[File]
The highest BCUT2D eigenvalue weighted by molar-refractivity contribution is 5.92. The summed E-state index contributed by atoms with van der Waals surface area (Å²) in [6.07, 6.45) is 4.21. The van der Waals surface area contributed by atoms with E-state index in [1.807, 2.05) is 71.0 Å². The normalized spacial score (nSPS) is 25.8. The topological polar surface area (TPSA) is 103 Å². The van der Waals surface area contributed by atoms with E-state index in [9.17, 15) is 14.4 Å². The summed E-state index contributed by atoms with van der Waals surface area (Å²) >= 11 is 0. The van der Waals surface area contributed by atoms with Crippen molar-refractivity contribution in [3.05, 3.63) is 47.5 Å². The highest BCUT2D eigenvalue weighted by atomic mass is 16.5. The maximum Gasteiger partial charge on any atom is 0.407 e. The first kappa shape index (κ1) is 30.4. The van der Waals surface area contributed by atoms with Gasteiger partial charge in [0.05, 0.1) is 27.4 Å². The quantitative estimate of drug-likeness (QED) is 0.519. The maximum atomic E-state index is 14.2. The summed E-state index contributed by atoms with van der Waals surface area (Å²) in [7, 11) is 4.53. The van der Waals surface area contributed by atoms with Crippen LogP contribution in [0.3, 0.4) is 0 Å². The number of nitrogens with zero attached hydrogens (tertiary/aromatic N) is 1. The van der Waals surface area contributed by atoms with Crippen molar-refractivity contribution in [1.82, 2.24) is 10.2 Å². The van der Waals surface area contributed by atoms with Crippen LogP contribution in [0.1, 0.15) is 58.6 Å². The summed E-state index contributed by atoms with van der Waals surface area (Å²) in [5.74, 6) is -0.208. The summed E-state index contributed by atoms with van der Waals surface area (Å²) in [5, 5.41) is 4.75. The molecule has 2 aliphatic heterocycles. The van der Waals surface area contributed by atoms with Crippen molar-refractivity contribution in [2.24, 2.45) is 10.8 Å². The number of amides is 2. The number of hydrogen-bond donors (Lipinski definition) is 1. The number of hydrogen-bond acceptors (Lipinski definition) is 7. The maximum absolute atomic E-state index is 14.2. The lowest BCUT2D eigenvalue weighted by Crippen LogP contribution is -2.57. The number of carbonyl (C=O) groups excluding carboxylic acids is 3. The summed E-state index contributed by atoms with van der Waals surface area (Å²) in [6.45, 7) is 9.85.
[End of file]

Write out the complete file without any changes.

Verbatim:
The highest BCUT2D eigenvalue weighted by molar-refractivity contribution is 5.92. The summed E-state index contributed by atoms with van der Waals surface area (Å²) in [6.07, 6.45) is 4.21. The van der Waals surface area contributed by atoms with E-state index in [1.807, 2.05) is 71.0 Å². The normalized spacial score (nSPS) is 25.8. The topological polar surface area (TPSA) is 103 Å². The van der Waals surface area contributed by atoms with E-state index in [9.17, 15) is 14.4 Å². The summed E-state index contributed by atoms with van der Waals surface area (Å²) >= 11 is 0. The van der Waals surface area contributed by atoms with Crippen molar-refractivity contribution in [3.05, 3.63) is 47.5 Å². The highest BCUT2D eigenvalue weighted by atomic mass is 16.5. The maximum Gasteiger partial charge on any atom is 0.407 e. The first kappa shape index (κ1) is 30.4. The van der Waals surface area contributed by atoms with Gasteiger partial charge in [0.05, 0.1) is 27.4 Å². The quantitative estimate of drug-likeness (QED) is 0.519. The maximum atomic E-state index is 14.2. The summed E-state index contributed by atoms with van der Waals surface area (Å²) in [7, 11) is 4.53. The van der Waals surface area contributed by atoms with Crippen LogP contribution in [0.3, 0.4) is 0 Å². The number of nitrogens with zero attached hydrogens (tertiary/aromatic N) is 1. The van der Waals surface area contributed by atoms with Crippen molar-refractivity contribution in [1.82, 2.24) is 10.2 Å². The van der Waals surface area contributed by atoms with Crippen LogP contribution in [0.1, 0.15) is 58.6 Å². The summed E-state index contributed by atoms with van der Waals surface area (Å²) in [5.74, 6) is -0.208. The summed E-state index contributed by atoms with van der Waals surface area (Å²) in [5, 5.41) is 4.75. The molecule has 2 aliphatic heterocycles. The van der Waals surface area contributed by atoms with Crippen molar-refractivity contribution in [2.24, 2.45) is 10.8 Å². The number of amides is 2. The number of hydrogen-bond donors (Lipinski definition) is 1. The number of hydrogen-bond acceptors (Lipinski definition) is 7. The maximum absolute atomic E-state index is 14.2. The lowest BCUT2D eigenvalue weighted by Crippen LogP contribution is -2.57. The number of carbonyl (C=O) groups excluding carboxylic acids is 3. The summed E-state index contributed by atoms with van der Waals surface area (Å²) in [6.45, 7) is 9.85.